Winter Highlights Tour - South Campus

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Highlighted by berries, bark textures, and evergreen foliage, there is a subtle, but noteworthy, beauty to the winter landscape. This south campus tour takes visitors around the Horticulture, Nelson, Whistler, Pfendler, and Agricultural Administration buildings.

Ilex × meserveae 'Conapry' [sold as Blue Princess®] (Blue Princess Meserve Holly)

This female holly cultivar has glossy, blue-green, evergreen foliage accented by bright red berries.

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Amelanchier laevis (Allegheny Serviceberry)

This small tree has smooth, gray, lightly striped bark and is grown in both single and multi-trunked forms.

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Vinca minor 'La Grave' (La Grave Periwinkle)

Also known as 'Bowles', this vigorous cultivar of periwinkle is an excellent groundcover with lustrous evergreen foliage.

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Acer griseum (Paperbark Maple)

Peeling and exfoliating in rich shades of copper and cinnamon, the bark of this uncommon maple is truly beautiful.


Pinus mugo 'Valley Cushion' (Dwarf Mugo Pine)

This excellent, truly dwarf evergreen shrub is slow growing and works well in rock gardens.

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Betula nigra (River Birch)

The cream, brown, orange, and reddish exfoliating bark of this birch is quite prominent in the winter and tends to catch the snow.

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Fagus grandifolia (American Beech)

The attractive, smooth but sometimes wrinkled, gray bark of this beech is often said to resemble the hide of an elephant.


Crataegus viridis 'Winter King' (Winter King Green Hawthorn)

As its common name implies, the Winter King Green Hawthorn is very prominent in the winter landscape, with its abundance of long lasting red berries.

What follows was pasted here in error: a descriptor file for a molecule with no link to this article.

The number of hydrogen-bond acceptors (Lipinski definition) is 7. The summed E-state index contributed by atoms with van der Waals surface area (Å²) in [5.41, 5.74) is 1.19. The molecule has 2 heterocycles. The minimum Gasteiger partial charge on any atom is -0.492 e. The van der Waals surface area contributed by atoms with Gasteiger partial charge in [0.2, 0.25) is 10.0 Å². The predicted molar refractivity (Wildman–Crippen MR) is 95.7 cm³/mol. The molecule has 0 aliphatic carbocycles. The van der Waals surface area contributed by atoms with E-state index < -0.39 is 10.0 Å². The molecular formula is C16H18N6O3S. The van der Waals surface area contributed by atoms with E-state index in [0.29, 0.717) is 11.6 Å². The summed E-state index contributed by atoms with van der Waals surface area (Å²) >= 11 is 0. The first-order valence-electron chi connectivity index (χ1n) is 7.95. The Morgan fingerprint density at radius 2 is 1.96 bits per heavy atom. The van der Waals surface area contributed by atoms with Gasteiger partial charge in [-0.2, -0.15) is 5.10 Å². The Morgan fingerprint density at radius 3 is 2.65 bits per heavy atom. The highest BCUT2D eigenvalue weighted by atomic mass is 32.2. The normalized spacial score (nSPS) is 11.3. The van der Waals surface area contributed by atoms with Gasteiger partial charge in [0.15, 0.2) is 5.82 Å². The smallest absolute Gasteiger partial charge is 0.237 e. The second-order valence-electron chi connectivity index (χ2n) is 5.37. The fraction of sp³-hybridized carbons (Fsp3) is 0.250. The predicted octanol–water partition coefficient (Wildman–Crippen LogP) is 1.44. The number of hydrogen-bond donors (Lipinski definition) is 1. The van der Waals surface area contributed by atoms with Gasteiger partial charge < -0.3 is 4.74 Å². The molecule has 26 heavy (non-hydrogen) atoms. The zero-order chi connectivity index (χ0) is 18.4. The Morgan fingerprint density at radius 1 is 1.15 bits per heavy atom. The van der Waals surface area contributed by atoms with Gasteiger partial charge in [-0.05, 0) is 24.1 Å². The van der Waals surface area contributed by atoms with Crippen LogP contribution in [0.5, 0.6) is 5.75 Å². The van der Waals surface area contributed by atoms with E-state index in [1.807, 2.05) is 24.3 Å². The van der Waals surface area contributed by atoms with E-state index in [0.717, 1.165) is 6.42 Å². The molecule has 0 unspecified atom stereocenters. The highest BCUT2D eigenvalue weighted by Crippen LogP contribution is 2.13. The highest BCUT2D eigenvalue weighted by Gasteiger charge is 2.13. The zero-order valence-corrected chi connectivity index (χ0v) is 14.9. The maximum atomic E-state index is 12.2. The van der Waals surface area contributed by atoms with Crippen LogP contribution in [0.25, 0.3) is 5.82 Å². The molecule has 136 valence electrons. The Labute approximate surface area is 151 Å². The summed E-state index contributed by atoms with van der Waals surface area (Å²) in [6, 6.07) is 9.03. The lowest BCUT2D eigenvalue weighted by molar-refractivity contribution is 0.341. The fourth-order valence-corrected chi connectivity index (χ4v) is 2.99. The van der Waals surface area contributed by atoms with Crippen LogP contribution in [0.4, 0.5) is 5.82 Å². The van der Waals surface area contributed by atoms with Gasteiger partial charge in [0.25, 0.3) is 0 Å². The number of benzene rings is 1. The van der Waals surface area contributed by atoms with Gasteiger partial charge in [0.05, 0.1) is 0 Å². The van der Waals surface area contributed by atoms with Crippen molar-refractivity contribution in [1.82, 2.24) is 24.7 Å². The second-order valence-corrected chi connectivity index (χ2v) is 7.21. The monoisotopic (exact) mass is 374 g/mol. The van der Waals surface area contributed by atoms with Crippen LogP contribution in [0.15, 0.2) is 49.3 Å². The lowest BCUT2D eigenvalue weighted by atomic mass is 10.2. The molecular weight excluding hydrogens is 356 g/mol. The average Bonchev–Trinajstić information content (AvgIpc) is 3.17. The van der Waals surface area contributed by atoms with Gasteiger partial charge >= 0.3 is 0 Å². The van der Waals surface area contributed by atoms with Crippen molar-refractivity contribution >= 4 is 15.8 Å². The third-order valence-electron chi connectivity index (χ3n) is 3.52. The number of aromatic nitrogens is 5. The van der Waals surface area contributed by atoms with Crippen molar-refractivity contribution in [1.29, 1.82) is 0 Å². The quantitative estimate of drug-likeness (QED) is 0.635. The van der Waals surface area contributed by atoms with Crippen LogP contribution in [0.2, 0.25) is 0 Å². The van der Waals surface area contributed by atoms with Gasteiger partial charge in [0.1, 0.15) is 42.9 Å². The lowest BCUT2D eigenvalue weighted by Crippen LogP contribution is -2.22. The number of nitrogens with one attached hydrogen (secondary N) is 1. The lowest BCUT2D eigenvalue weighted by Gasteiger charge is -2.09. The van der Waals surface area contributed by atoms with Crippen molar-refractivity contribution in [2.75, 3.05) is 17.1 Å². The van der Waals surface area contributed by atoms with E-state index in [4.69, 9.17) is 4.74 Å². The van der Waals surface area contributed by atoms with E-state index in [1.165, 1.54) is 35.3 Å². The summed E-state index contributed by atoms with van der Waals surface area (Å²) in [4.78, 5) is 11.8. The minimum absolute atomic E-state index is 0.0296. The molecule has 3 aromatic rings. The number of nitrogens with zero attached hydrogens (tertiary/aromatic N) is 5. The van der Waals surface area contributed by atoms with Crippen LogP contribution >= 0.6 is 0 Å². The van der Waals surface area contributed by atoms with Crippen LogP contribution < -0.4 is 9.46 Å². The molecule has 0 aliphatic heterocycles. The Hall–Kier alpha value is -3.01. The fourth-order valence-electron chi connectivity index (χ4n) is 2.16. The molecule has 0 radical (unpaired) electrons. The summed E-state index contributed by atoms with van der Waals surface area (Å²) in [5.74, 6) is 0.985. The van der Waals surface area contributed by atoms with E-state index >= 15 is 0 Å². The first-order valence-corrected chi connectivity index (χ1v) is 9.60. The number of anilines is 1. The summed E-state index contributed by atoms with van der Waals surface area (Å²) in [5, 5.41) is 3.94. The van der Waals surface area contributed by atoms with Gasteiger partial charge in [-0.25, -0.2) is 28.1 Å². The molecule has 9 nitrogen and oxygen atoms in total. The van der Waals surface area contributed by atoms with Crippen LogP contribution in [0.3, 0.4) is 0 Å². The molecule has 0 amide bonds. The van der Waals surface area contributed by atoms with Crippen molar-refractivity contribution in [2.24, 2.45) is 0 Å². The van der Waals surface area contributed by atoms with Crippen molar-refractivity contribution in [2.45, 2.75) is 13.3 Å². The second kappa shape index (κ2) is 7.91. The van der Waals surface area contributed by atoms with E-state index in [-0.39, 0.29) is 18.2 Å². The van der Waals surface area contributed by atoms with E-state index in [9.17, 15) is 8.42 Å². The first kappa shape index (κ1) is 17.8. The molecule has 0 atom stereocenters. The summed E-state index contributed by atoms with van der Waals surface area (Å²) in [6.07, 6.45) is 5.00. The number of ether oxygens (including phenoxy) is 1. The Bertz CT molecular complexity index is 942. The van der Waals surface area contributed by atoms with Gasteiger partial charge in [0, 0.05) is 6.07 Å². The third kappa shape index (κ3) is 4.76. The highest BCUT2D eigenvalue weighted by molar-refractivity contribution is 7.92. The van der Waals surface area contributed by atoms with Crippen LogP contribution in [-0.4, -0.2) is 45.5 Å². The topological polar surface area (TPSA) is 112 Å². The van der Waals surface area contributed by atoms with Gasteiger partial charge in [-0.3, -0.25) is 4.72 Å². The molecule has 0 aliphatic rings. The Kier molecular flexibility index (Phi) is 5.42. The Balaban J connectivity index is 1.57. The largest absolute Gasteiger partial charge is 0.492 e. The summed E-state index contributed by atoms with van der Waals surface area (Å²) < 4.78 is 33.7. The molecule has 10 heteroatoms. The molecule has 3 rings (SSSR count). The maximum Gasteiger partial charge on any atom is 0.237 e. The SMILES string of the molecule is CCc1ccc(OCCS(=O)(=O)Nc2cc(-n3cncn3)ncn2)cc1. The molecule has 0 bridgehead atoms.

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Buxus × 'Green Velvet' (Green Velvet Boxwood)

Boxwoods are low maintenance, broadleaf-evergreen shrubs that tolerate pruning well, making them useful for hedges and topiary.

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Cedrus libani ssp. stenocoma 'Purdue Hardy' (Cedar of Lebanon)

This slow-growing tree has dark, evergreen foliage and is the most cold hardy of the cedars.

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Symphoricarpos × chenaultii (Chenault Coralberry)

In July, this shrub bears rose-pink to white, pink-tinged berries that often persist into winter.

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Ilex verticillata (Common Winterberry)

The showy, bright red berries of this deciduous holly appear late in the summer and persist into winter.

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Aronia arbutifolia 'Brilliant' (Brilliant Red Chokeberry)

The bright red fruits of this shrub persist well into winter and show up prominently with snow.

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Juniperus virginiana 'Canaertii' (Canaert Eastern Redcedar)

The dark green evergreen foliage and profuse beautiful blue berries (cones) of this cultivar are excellent for the winter landscape.

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Platanus occidentalis (American Planetree)

American Planetrees, commonly called Sycamores in the Midwest, are very large, handsome trees with exfoliating bark of mottled greens, tans, and creamy-whites.

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Carpinus caroliniana (American Hornbeam)

The fluted bark of this Indiana native is smooth and sinewy, giving rise to one of its many common names: "musclewood".

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Tsuga canadensis (Canadian Hemlock)

This handsome, evergreen tree has feathery, dark green needles and can be used as a specimen, hedge, or screen.

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Juniperus virginiana 'Grey Owl' (Grey Owl Eastern Redcedar)

With its handsome gray-blue evergreen foliage and waxy blue berries (cones), this is an excellent winter interest shrub.

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Cornus sericea 'Cardinal' (Red Twig Redosier Dogwood)

The bright red stems of this shrub contrast well against the white winter snow.

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Pinus bungeana (Lacebark Pine)

This pine is not only noted for its bright, evergreen foliage, but for its very beautiful and interesting bark that exfoliates in patches of greens and browns.

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Quercus rubra (Red Oak)

The bark of this oak can be nearly black and develops wide, flat-topped ridges like "ski trails" up the trunk of mature trees.

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